From his Medium page:
Anyone paying more than 30 percent of their before-tax income would be eligible for the credit, which would cover the difference between 30 percent of a beneficiary’s income and their rent (capped at the neighborhood fair market rent). According to researchers at Columbia University, the impact would be sweeping: the credit would benefit more than 57 million people, including nearly 17 million children, and lift 9.4 million Americans out of poverty. The median credit for a benefitting family would equal $4,800.
Set aside the question of whether the government should be subsidizing housing more, instead of subsidizing it less. This is insane purely as a matter of policy design.
Booker writes that “almost half” of all renters pay more than 30 percent of their income in rent, which seems to roughly align with the 57 million individuals benefiting in the Columbia research (which his post does not provide). So almost half of renters would have the option of moving to whatever neighborhood they wanted throughout the country, no matter how expensive, while paying exactly 30 percent of their income in rent, so long as they picked a place at the “neighborhood fair market rent.”
Gee, I wonder if eliminating these renters’ price sensitivity might have some unintended consequences. I wonder if the median credit might end up being more than $4,800. And I wonder what problems would result from the new 30 percent marginal tax rate — given that every time someone earned an extra $100, his rent subsidy would fall $30 to keep his rent payments at 30 percent of his income.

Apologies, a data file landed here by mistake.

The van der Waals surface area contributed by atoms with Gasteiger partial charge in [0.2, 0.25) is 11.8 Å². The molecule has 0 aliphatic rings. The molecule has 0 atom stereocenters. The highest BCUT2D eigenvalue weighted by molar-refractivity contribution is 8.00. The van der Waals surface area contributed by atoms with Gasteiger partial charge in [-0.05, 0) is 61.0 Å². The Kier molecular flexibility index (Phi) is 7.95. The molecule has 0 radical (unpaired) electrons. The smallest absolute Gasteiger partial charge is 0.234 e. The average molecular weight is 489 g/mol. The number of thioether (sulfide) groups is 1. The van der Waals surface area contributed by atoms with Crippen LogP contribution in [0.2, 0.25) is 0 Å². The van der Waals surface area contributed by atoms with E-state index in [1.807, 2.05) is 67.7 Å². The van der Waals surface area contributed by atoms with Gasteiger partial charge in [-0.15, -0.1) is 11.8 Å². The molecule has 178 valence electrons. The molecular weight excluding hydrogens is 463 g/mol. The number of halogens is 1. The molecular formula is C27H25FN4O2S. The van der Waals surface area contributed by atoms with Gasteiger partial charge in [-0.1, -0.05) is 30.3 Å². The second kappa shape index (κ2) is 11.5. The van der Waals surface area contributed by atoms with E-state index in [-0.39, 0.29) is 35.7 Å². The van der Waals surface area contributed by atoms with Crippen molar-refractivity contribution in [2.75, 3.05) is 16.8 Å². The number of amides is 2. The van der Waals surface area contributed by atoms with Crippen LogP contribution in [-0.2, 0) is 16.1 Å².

There’s also the fact that sky-high rents are often the product of bad local policy that limits development. This would fork over tons of federal money to subsidize such policies, though in fairness a different plank of Booker’s plan would try to discourage them. It would also subsidize living in neighborhoods and cities with high cost of living in general.
In the Green Bay, Wis., ZIP code where I grew up, fair-market rent for an efficiency unit is just $580. In the Sunnyside neighborhood of Queens, where I lived in 2008, it’s $1,700. The Upper East Side, where my wife and I crammed ourselves into a tiny fifth-floor walkup for a while shortly thereafter, when the housing crisis was still keeping rents down? $2,340 these days. So, holding income constant, someone would get more of a subsidy if they moved from Green Bay to New York — and, perhaps more troublingly, even if they moved within New York while commuting to the same exact job. Someone making $60,000 would be expected to pay $1,500 a month, so they’d get a $200 monthly rent subsidy in Sunnyside (at the efficiency rate) but an $840 one on the Upper East Side.
Is he even trying?